Drive into the office. Sip coffee. Chat with co-workers. Attend meetings. For many of us, that was the start to a typical workday before March 2020. Then the COVID-19 pandemic came. For some, that meant working from home while kids and pets popped into the background of Zoom meetings. For others, it meant a hybrid schedule of balancing on-campus needs with off-campus work. And many staff members stayed on campus throughout, with new health and safety protocols in place as they kept things running.
With this fall’s return to campus, we’re still learning from the lessons of the past year and adapting how we do what we do. Here, we talked to three staff members who have been working on campus, on a hybrid schedule, or via a remote setup to find out what they experienced.
Occupational and Environmental Safety/Construction Manager
for University Housing and Dining
Mark Weiss’ team was making pandemic preparations even before the coronavirus was confirmed to be in Austin.
“We have a whole range of emergency plans in place, including infectious diseases,” Weiss says. “As COVID was making the news, we started reviewing our plans and started coordinating with our various campus partners.”
After spring break 2020, campus was closed for many, but that shutdown didn’t mean operations came to a standstill.
“A lot of our housing staff, our facility staff, our custodial staff, our residence life teams and staff members stayed on campus the entire time, never left, reported to work every day,” Weiss says. “We continued, I don’t want to call it normal operations because it wasn’t normal, but we continued all our operations, and we did a lot of training with our staff as well on how to protect yourself.”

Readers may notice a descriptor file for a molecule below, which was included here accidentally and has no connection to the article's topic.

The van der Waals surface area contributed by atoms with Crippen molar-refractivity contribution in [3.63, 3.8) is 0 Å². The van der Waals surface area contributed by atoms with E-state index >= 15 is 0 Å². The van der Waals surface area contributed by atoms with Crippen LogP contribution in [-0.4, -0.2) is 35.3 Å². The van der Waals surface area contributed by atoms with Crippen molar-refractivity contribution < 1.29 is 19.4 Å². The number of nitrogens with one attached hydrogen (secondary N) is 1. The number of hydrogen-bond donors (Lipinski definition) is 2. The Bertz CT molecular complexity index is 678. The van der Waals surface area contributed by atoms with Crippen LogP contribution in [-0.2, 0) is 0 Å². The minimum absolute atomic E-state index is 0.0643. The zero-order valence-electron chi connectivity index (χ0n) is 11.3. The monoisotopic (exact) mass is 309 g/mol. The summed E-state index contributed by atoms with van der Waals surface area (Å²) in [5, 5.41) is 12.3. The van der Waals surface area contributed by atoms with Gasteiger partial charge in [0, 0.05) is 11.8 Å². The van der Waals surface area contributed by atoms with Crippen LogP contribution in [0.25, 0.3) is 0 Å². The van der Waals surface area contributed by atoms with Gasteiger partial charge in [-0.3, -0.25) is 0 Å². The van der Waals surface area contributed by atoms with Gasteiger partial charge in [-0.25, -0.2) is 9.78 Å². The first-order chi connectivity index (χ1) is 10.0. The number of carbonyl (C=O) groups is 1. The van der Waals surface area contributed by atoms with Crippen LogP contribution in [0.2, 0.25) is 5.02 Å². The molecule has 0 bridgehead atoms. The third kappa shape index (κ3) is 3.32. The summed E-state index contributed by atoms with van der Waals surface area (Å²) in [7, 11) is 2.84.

On the housing side, Weiss’ team quickly had to figure out how to let students safely return to residence halls to get their belongings. Because of travel restrictions, some students had difficulty coming back to town, and the process lasted for weeks.
The university also manages several apartment complexes, including three on Lake Austin Boulevard, that remained open.
“They’re fully occupied all the time, so we were still maintaining full operations,” Weiss says.
In fall 2020, there were new health and safety procedures in place in residence and dining halls. Weiss’ team had to figure out everything from how to get the proper protective gear for staff to how to conduct socially distant fire drills.
Working on campus when so many people were gone was a surreal experience, Weiss says.
“Campus is always very busy, hustle bustle, vibrant, a lot of activities going on, and when this hit, … the whole feel of campus was just different,” he says.
Even for those who continued working on campus, the need for social distancing changed the experience.
“Staggering break times, staggering lunchtimes, there wasn’t the group gathering to take a break and kind of decompress and visit with your colleagues,” Weiss says. “It didn’t affect our operations, but the whole feel was just different.”
Through it all, Weiss and his team remain focused on serving students.
“A lot of campus entities don’t realize that on the housing and dining side, we’re a 24/7 operation when the residents return. We don’t close,” he says. “We have a really good staff, a really dedicated staff that want to help take care of these residents and help them learn, to adjust to college life. A lot of our residents, this is their first time away from home. So we’re constantly there for them.”
Manager of Operations and Events, Enrollment Management and Student Success
Even during a pandemic, the bills have to be paid. The mail keeps coming. Students need transcripts. Mimi Govea worked both on and off campus to help keep things running.
In the initial days of the pandemic, Govea helped coordinate equipment distribution for the staff members in her office’s portfolio so they could work from home.
“Some of them already had laptops, like a lot of our admissions recruiters, but so many of our staff members only had their desktops,” she says. “We had to figure out who needs what, where it needs to be sent, and do we have it in stock or is it something that we have to order? We had to order large quantities of laptops, headphones, keyboard and mouse sets.”